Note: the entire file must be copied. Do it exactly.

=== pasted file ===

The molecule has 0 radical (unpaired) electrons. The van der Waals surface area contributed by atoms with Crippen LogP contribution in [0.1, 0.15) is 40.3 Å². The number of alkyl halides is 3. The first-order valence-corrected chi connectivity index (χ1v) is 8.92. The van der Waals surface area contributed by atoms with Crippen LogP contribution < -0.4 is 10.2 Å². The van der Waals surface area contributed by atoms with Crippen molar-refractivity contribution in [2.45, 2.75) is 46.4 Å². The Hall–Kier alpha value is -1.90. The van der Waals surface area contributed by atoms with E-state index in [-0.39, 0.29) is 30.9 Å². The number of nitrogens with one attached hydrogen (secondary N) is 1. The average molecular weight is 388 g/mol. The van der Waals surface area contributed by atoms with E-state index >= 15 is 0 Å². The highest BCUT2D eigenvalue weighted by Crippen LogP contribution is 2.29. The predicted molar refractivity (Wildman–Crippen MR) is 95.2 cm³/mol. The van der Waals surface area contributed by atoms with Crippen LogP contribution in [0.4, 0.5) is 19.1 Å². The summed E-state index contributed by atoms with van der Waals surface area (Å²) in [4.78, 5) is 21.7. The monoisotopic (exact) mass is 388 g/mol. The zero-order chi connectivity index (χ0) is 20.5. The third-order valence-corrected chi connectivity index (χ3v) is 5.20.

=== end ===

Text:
The molecule has 0 radical (unpaired) electrons. The van der Waals surface area contributed by atoms with Crippen LogP contribution in [0.1, 0.15) is 40.3 Å². The number of alkyl halides is 3. The first-order valence-corrected chi connectivity index (χ1v) is 8.92. The van der Waals surface area contributed by atoms with Crippen LogP contribution < -0.4 is 10.2 Å². The van der Waals surface area contributed by atoms with Crippen molar-refractivity contribution in [2.45, 2.75) is 46.4 Å². The Hall–Kier alpha value is -1.90. The van der Waals surface area contributed by atoms with E-state index in [-0.39, 0.29) is 30.9 Å². The number of nitrogens with one attached hydrogen (secondary N) is 1. The average molecular weight is 388 g/mol. The van der Waals surface area contributed by atoms with E-state index >= 15 is 0 Å². The highest BCUT2D eigenvalue weighted by Crippen LogP contribution is 2.29. The predicted molar refractivity (Wildman–Crippen MR) is 95.2 cm³/mol. The van der Waals surface area contributed by atoms with Crippen LogP contribution in [0.4, 0.5) is 19.1 Å². The summed E-state index contributed by atoms with van der Waals surface area (Å²) in [4.78, 5) is 21.7. The monoisotopic (exact) mass is 388 g/mol. The zero-order chi connectivity index (χ0) is 20.5. The third-order valence-corrected chi connectivity index (χ3v) is 5.20.